Thus, we can define Computerized experiment as physics experiments which are performed directly with a connection to computers to collect and process data.

Nowadays, there has been some computerized experiment kits, one of which is the ViLabs that we developed. In the ViLabs kit, we use sensors to collect data from the experiments (for example, ultrasonic sensor SRF 05 to collect data of distance, coordinate; temperature sensor LM35; electric current sensor Hall ACS712; …); data is processed on Raspberry Pi, and monitors (laptop, smartphone, …) are connected to display the data.

With our technology capability, the computerized experiment kits in general and the ViLabs in particular have many advantages over traditional experiment equipment, such as:

+ Higher visualization in displaying data and results;

+ Saving time due to fully automatic data collection and processing;

+ Enable to collect large amount of different types of data in very short time;

+ Highly accurate data collected;

+ Saving time of experiment set-up;

+ Although the system is a computerized experiment, it does not require users to have special knowledge in computers or programming languages because user’s behaviors have been studied thoroughly by us.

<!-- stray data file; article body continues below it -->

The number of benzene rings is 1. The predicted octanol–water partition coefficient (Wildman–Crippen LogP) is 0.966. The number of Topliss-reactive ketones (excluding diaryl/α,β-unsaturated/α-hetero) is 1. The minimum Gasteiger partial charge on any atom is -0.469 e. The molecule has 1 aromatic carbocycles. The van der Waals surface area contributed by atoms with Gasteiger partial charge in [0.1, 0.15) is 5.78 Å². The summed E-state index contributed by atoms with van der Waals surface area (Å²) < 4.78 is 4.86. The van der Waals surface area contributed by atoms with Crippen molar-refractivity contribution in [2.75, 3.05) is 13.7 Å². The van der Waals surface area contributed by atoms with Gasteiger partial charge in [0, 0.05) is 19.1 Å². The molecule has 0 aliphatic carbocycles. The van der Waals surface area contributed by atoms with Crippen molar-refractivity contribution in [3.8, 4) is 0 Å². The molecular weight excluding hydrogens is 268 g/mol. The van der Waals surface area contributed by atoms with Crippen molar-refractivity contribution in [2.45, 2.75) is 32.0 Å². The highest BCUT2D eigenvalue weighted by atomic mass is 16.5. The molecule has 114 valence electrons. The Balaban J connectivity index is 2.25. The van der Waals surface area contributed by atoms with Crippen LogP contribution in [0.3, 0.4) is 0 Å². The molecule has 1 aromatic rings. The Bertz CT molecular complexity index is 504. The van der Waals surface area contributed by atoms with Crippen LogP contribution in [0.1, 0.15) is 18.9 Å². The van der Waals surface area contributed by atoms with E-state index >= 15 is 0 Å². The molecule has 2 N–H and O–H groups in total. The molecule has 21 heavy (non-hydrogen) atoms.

Furthermore, computerized experiment kits still assure the roles and functions of an experiment in physics teaching, and are a modern teaching aid which strongly supports the development of pupil’s creativity competence.

2.3. Computerized experiment supports the development of pupil’s creativity competence during physics teaching in high schools

As analyzed above, with its advantages, physics subject has a very good role in developing pupil’s creativity competence, represented clearly through each teaching stages of the subject. These advantages are presented even more clearly with the support of computerized experiments, in particular:

Computerized experiment facilitates studying the problem quickly and showing the phenomena easily. With high-speed and accurate measuring ability and especially immediate visualized displaying (by charts, tables), computerized experiments facilitate in displaying natures of physics phenomena clearly. This speeds up and support the accurate naming of physics phenomena and describing the observation, which will be the basis for pupils to perform afterward creativity activities such as proposing a hypothesis, choosing methods of verifying the hypothesis, etc.

Computerized experiment facilitates studying difficult physics problems. Many physics phenomena happen quickly and non-visually such as oscillation, wave, alternating current, etc. and therefore they are very difficult for pupils to perform creativity activities during the study without equipment to support imagining about the phenomena. Computerized experiment creates clear chances of visualizing such phenomena, which supports pupils in studying the phenomena and their rules more actively and creatively.